“While studying the sense of touch, scientists at Duke Medicine have pinpointed specific neurons that appear to regulate perception.
BBC News – “New brain scanner helps paralysed people spell words.”
This is definitely remarkable, and some good support for neuroimaging in the midst of all this non-replication business. Let’s just hope they’re translating correctly!
Interesting article about the importance of considering job options outside of the Ivory Tower if you’re a science-based grad student.
I am incredibly excited about trying this out. And if you’re reading this blog…you probably will be, too. Unless you’ve tried the product out already, and it’s no good…in that case, feedback is appreciated. Click the link above for a demo.
Cool article about some recent research done by the folks at the Department of Veterans Affairs New Jersey Health Care System, and how it can help out with future studies of headaches.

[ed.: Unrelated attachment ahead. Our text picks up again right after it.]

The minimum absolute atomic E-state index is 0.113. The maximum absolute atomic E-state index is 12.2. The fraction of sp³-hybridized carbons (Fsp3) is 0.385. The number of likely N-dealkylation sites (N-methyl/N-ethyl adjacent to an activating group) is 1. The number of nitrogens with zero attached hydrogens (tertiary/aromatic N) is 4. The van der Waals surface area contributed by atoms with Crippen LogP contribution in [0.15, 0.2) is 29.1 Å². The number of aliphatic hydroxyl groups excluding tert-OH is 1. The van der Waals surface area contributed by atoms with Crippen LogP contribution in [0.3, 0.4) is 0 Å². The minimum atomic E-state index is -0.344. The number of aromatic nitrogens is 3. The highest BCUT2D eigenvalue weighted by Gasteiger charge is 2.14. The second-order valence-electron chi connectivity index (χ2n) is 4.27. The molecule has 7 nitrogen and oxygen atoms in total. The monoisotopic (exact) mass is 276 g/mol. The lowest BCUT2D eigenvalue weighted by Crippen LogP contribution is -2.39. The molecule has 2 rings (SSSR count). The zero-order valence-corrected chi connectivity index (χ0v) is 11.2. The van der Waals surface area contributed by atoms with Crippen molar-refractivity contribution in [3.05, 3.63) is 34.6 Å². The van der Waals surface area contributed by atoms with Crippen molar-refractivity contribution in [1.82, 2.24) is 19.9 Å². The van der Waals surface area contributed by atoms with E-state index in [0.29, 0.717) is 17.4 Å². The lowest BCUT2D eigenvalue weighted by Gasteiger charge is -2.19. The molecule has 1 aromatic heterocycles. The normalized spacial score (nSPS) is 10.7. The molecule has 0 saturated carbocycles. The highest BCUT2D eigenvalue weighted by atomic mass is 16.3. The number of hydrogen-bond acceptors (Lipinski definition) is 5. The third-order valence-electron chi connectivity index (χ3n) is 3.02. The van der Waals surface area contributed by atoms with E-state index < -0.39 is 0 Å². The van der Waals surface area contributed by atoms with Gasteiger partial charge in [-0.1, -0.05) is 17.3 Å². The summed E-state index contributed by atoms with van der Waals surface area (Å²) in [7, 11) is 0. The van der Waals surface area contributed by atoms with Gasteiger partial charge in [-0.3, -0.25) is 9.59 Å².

Click the link below:
Temporal correlation counts! Very interesting read on combining information from sights and sounds to make sense of our surroundings. Click the title below for a nice overview via Medical News Today.
For the official abstract and links to the full article, click here for the Pub Med listing, or see the following reference:
Cesare V. Parise, Charles Spence, & Marc O. Ernst. (2011). When correlation implies causation in multisensory Integration. Current Biology. doi: 10.1016/j.cub.2011.11.039
And…if you’re interested in more reading about sight and sound integration, here’s another cool one:
Watkins, S., Shams, L., Tanaka, S., Haynes, J. D., & Rees, G. (2006). Sound alters activity in human V1 in association with illusory visual perception. Neuroimage. 31(3). 1247-1256. PMID 16556505.
Great web-summary on PsyPost of an article about consumer perception of product orientation, and how it influences the amount of visualizations involving using the objects.
Click the link for more: http://www.psypost.org/2011/10/how-does-hand-orientation-help-consumers-imagine-using-products-7665?utm_source=twitterfeed&utm_medium=twitter
This is fantastic news for our lab’s line of research! One point for the Gestalts! Very well done indeed. Thank you to Kubilius et al. for an exciting piece of literature.